National Endowment for the Arts Announces 14 Fellowships in Literary Translation for FY 2007
August 3, 2006
Washington, DC - The National Endowment for the Arts (NEA) today announced that it will award 14 grants to translators of prose and poetry for a total federal investment of $200,000. The grants will support the translation into English of literary works from 11 different languages, including Icelandic, Greek, and Romanian. The selected projects focus on a diverse group of works from the early 20th century through the present, and the translators will receive $10,000 or $20,000 based on the scope and merit of each project. (The amount of the awards is subject to Congressional ratification of the Arts Endowment's 2007 budget.) Grants are awarded based on the recommendations of a panel of experts, which this year included distinguished translators Gregory Rabassa and Allen Mandelbaum, among others.
"So many acknowledged literary masterpieces - Tolstoy's Anna Karenina, Dante's Inferno, the poetry of Rainer Maria Rilke, Octavio Paz, or Wislawa Szymborska - would be lost to us as Americans, if it weren't for the challenging art of translation," said NEA Chairman Dana Gioia. "The NEA has supported translation projects for more than two decades, bringing to millions of Americans a glimpse of other cultures, and helping to globalize our experience of the arts."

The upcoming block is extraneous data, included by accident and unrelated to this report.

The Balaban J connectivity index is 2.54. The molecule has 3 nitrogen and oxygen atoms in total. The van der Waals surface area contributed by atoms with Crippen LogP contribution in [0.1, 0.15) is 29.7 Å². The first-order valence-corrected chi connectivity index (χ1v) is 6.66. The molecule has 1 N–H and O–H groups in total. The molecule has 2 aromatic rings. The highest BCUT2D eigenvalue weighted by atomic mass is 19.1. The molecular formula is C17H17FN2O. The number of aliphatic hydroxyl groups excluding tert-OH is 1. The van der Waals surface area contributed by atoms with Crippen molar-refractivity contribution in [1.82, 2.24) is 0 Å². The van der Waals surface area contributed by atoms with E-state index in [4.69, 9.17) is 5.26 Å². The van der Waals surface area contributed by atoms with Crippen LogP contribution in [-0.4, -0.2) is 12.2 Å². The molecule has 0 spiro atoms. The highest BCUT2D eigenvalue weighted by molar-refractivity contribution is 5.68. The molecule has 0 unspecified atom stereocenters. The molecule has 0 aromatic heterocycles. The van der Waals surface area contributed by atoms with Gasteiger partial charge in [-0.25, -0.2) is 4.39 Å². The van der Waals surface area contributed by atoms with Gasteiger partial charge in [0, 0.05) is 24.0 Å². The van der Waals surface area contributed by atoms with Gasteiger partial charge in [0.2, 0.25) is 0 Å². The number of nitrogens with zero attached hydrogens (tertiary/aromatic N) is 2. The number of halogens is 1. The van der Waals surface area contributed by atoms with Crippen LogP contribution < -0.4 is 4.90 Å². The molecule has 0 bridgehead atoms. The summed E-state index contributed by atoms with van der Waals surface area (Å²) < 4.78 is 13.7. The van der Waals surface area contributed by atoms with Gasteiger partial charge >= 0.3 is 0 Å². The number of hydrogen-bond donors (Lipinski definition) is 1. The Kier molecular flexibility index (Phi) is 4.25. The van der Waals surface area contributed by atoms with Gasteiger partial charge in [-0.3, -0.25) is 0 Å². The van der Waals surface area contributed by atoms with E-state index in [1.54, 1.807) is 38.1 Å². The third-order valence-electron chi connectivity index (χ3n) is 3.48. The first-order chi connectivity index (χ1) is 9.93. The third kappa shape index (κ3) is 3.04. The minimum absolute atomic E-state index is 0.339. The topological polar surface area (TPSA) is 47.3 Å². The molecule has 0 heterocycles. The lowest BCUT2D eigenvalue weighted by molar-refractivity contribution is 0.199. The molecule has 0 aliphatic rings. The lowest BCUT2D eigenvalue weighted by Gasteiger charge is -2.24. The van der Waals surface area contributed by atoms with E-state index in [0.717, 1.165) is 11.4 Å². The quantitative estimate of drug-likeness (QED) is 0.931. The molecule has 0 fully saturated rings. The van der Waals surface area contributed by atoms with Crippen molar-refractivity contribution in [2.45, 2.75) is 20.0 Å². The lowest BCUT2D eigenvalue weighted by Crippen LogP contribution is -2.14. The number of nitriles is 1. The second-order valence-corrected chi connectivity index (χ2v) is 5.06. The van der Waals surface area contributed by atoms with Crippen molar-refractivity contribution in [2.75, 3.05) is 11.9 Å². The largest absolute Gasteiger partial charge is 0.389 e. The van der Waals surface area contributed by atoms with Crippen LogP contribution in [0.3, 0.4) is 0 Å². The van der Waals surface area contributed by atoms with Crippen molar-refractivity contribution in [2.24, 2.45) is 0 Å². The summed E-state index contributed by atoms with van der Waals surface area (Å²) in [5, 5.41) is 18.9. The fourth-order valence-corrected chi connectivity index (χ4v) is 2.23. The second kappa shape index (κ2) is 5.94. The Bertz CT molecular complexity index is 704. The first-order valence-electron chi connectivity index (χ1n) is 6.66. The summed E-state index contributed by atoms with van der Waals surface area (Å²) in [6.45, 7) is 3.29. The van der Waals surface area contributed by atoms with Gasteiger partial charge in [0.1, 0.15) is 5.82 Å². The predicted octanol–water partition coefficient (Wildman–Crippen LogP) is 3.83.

Nine of the 14 grants will support the translation of prose works, including one project focusing on drama. Prose projects include the translation from Spanish of short stories by the late Argentine author Rodolfo Walsh, a founder of the South American news agency Prensa Latina; the translation from Arabic of Specters, a novel by the contemporary Egyptian writer and essayist Radwa Ashour; and the translation from Hungarian of the historical novel The Snake's Shadow by Zsuzsa Rakovszky, whose awards include the Hungarian Literary Prize, that country's most prestigious literary award.
The recipients of the NEA Translation Fellowships for FY 2007 are:
Christopher Burawa (Chandler, Arizona): $20,000
Please see complete descriptions of the funded projects.
Since 1981, the Arts Endowment has awarded 246 translation grants to support projects in 46 languages from 60 countries. Awards for prose and poetry have been awarded in the same grant cycle since FY 2006; previously, the awards had alternated each year between poetry and prose.
This year, the National Endowment for the Arts marks its 40th anniversary of leadership in the arts. The NEA is a public agency dedicated to supporting excellence in the arts, both new and established; bringing the arts to all Americans; and providing leadership in arts education. Established by Congress in 1965 as an independent agency of the federal government, the Arts Endowment is the largest national funder of the arts, bringing great art to all 50 states, including rural areas, inner cities, and military bases.
National Endowment for the Arts · an independent federal agency